Phosphoric Acid Fuel Cell (PAFC): PAFCs can generate electricity at more than 40% efficiency. The PAFC utilizes a platinum electro-catalyst in its anode and the electrolyte is liquid phosphoric acid soaked in a matrix. At lower temperatures, phosphoric acid is a poor ionic conductor, and carbon monoxide poisoning of the platinum electro-catalyst becomes severe. Operating temperatures range from approximately 300 to 400 degrees F. (150–200 degrees C.). Thus, the PAFC produces steam as a byproduct. Approximately 85% of the steam generated by a PAFC can be used for cogeneration. Another advantage is that a PAFC can use impure hydrogen as fuel. PAFCs can tolerate a CO concentration of about 1.5%, which broadens the choice of acceptable fuels. Gasoline can be used as a fuel if the sulfur is removed. PAFCs generate relatively low current and power as compared to other types of fuel cells, and PAFCs are generally relatively large heavy. PAFCs can produce outputs up to 1 MW. The chemical equations describing reactions in the anode, cathode, and the fuel cell are provided below.
Anode: H2(g)→2H+(aq)+2e−
Cathode: ˝O2(g)+2H+(aq)+2e−→H2O(l)
Cell: H2(g)+˝O2(g)+CO2→H2O(l)+CO2

Proton Exchange Membrane (PEM): PEM fuel cells operate at relatively low temperatures (about 175 degrees F. or 80 degrees C.), have high power density, and can vary their output quickly to meet shifts in power demand. The PEM is a thin plastic sheet that allows hydrogen ions to pass through it. The membrane is coated on both sides with highly dispersed metal alloy particles (e.g., platinum) that are active catalysts. The electrolyte comprises a solid organic polymer, poly-perflourosulfonic acid. Hydrogen is fed to the anode side of the fuel cell where the catalyst encourages the hydrogen atoms to release electrons and become hydrogen ions (e.g., protons). The electrons travel in the form of an electric current that can be utilized before it returns to the cathode side of the fuel cell where oxygen has been fed. At the same time, the protons diffuse through the membrane (electrolyte) to the cathode, where the hydrogen atom is recombined and reacted with oxygen to produce water, thus completing the overall process. The PEM fuel cell is sensitive to fuel impurities. PEM fuel cell outputs generally range from approximately 50 to 250 kW. The chemical equations describing reactions in the anode, cathode, and the fuel cell are provided below.
Anode: H2(g)→2H+(aq)+2e−
Cathode: ˝O2(g)+2H+(aq)+2e−→H2O(l)
Cell: H2(g)+˝O2(g)→H2O(l)

Molten Carbonate Fuel Cell (MCFC): The electrolyte of a MCFC comprises a liquid solution of lithium, sodium and/or potassium carbonates, soaked in a matrix. MCFC can provide fuel-to-electricity efficiencies, of approximately 60% normally (without cogeneration) and approximately 85% with cogeneration. MCFC operate at about 1,200 degrees F. or 650 degrees C. The high operating temperature is needed to achieve sufficient conductivity of the electrolyte. Because of this high temperature, noble metal catalysts are not required for the MCFC's electrochemical oxidation and reduction processes. Fuels for MCFCs include hydrogen, carbon monoxide, natural gas, propane, landfill gas, marine diesel, and simulated coal gasification products. The chemical equations describing reactions in the anode, cathode, and the fuel cell are provided below.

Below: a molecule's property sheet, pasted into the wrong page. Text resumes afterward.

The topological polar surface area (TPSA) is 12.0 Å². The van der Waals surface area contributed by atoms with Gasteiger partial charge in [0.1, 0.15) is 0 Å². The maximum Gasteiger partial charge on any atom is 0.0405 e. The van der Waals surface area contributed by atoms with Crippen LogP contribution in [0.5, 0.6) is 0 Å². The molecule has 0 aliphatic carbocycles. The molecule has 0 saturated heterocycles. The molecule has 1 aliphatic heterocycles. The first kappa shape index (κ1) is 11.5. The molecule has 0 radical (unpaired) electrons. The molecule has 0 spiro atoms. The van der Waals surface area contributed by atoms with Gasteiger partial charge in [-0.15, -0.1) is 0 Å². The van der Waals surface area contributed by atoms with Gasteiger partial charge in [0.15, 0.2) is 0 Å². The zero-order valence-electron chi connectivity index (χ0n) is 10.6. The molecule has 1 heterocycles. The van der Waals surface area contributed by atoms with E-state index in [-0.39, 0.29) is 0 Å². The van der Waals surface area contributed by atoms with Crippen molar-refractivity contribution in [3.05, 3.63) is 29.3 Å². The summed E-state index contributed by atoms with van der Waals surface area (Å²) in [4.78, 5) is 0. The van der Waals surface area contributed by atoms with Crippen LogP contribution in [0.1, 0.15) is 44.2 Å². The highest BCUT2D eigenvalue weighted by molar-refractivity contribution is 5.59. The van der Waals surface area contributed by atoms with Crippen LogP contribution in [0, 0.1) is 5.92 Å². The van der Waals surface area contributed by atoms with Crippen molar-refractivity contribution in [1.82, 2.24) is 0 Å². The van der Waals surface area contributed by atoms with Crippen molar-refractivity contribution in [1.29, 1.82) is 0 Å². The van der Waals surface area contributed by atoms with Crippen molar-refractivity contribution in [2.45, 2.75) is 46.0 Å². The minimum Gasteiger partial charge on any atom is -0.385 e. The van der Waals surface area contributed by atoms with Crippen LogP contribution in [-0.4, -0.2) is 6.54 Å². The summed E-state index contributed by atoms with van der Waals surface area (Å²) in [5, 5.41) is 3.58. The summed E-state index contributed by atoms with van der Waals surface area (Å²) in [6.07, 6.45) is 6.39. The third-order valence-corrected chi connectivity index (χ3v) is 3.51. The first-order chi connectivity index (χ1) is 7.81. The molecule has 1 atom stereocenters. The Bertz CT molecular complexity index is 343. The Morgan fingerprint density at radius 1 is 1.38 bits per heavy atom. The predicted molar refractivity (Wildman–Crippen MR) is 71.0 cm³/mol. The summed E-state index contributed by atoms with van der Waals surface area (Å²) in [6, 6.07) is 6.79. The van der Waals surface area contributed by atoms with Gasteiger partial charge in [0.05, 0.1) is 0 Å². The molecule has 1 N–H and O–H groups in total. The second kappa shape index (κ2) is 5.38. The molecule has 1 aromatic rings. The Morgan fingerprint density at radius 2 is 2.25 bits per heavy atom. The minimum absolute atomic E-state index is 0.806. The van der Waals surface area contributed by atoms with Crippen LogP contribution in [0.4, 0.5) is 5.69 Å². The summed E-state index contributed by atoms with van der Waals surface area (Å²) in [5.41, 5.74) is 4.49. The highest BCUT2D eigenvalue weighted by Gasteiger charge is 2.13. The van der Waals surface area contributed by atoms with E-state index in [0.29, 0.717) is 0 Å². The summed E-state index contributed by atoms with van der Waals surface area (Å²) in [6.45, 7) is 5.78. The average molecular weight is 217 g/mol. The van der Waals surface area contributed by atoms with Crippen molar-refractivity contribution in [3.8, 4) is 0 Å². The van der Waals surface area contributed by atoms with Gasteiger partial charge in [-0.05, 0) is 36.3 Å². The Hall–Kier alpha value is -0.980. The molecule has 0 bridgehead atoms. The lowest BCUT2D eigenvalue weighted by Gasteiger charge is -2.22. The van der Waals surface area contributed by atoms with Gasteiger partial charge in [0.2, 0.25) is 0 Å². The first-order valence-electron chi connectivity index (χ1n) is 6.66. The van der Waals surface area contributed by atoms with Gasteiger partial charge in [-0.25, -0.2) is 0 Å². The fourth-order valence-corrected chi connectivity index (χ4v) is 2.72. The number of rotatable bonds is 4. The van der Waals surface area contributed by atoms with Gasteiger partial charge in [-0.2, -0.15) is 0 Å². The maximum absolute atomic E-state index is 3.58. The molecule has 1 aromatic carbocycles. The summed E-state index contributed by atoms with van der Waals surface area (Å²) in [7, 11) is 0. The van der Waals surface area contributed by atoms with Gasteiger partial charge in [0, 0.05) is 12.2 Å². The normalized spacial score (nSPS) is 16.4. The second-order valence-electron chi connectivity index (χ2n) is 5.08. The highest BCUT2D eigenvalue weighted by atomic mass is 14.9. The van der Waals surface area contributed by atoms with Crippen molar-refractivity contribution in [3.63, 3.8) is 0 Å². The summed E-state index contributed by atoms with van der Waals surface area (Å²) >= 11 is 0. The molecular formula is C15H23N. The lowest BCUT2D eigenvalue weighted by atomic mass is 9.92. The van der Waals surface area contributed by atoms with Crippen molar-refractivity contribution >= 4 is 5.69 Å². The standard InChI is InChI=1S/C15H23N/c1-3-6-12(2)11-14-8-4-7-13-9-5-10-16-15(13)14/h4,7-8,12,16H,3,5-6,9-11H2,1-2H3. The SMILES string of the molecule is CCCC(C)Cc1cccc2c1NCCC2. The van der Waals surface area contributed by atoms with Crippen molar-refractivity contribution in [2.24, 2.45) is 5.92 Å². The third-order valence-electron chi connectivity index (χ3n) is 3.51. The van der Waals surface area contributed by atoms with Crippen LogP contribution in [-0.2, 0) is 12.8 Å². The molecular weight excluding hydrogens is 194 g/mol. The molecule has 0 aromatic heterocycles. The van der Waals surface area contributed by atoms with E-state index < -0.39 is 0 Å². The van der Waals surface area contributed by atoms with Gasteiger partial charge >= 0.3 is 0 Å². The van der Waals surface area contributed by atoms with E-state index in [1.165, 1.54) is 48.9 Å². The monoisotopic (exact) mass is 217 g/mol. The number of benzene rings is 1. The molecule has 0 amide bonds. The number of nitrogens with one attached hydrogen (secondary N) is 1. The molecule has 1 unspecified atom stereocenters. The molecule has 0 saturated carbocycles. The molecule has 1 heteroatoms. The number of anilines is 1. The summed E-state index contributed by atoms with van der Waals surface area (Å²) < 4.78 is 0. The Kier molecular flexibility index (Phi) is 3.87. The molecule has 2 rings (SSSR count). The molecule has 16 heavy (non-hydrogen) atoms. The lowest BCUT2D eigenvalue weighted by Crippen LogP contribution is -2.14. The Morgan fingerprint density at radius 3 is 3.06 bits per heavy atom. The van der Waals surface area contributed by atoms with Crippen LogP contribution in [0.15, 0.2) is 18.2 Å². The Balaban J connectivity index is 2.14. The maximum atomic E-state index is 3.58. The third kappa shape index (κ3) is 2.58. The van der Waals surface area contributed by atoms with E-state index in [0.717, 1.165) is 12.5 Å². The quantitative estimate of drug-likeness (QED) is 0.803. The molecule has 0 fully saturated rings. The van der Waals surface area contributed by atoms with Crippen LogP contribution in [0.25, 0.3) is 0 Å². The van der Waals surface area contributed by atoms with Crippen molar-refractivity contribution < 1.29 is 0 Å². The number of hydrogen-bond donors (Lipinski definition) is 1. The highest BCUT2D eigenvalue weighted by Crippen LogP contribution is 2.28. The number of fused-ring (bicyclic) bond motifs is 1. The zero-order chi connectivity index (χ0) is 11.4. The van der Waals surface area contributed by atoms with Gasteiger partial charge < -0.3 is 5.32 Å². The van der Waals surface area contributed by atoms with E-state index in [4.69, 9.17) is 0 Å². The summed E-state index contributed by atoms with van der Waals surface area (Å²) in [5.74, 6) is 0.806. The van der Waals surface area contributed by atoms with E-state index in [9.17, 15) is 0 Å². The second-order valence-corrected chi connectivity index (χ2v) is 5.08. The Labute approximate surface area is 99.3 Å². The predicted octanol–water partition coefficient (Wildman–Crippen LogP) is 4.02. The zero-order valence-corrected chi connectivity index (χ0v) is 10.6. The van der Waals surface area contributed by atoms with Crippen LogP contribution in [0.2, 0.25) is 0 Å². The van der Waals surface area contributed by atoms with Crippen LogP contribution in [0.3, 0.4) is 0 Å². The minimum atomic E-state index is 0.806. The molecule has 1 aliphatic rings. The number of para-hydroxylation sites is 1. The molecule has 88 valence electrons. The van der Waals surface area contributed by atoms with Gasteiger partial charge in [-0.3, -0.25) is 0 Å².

Anode: H2(g)+CO32−→H2O(g)+CO2(g)+2e−
Cathode: ˝O2(g)+CO2(g)+2e−→CO32−
Cell: H2(g)+˝O2(g)+CO2(g)→H2O(g)+CO2(g)

Solid Oxide Fuel Cell (SOFC): A SOFC typically uses a hard ceramic material of solid zirconium oxide and a small amount of ytrria, instead of a liquid electrolyte, allowing operating temperatures to reach 1,800 degrees F. or 1000 degrees C. Power generating efficiencies can reach approximately 60% (without cogeneration) and 85% with cogeneration. Power output can be as high as approximately 100 kW. One type of SOFC comprises an array of meter-long tubes. Tubular SOFCs have produced as much as 220 kW.

Because the electrolyte material used in SOFCs is a solid, the SOFC is a good candidate for the production of battery-sized fuel cells for portable devices. The chemical equations describing reactions in the anode, cathode, and the fuel cell are provided below.
Anode: H2(g)+O2−→H2O(g)+2e−
Cathode: ˝O2(g)+2e−→O2−
Cell: H2(g)+˝O2(g)→H2O(g)

Alkaline Fuel Cell (AFC): AFCs can achieve power generating efficiencies of up to approximately 70 percent. The operating temperature of an AFC is from approximately 300 to 400 degrees F. (about 150 to 200 degrees C.). AFCs use an aqueous solution of alkaline potassium hydroxide soaked in a matrix as the electrolyte. AFCs typically provide a cell output from approximately 300 watts to 5 kW. The chemical equations describing reactions in the anode, cathode, and the fuel cell are provided below.
Anode: H2(g)+2(OH)−(aq)→2H2O(l)+2e−
Cathode: ˝O2(g)+H2O(l)+2e−→2(OH)−(aq)
Cell: H2(g)+˝O2(g)→H2O(l)

Direct Methanol Fuel Cell (DMFC): DMFCs are similar to PEM cells in that they both use a polymer membrane as the electrolyte. However, in the DMFC, the anode catalyst itself draws the hydrogen from the liquid methanol, eliminating the need for a fuel reformer. Efficiencies of about 40% are expected with a DMFC. The DMFC can typically operate at a temperature between approximately 120–190 degrees F. or 50–100 degrees C. Higher efficiencies are achieved at higher temperatures. The chemical equations describing reactions in the anode, cathode, and the fuel cell are provided below.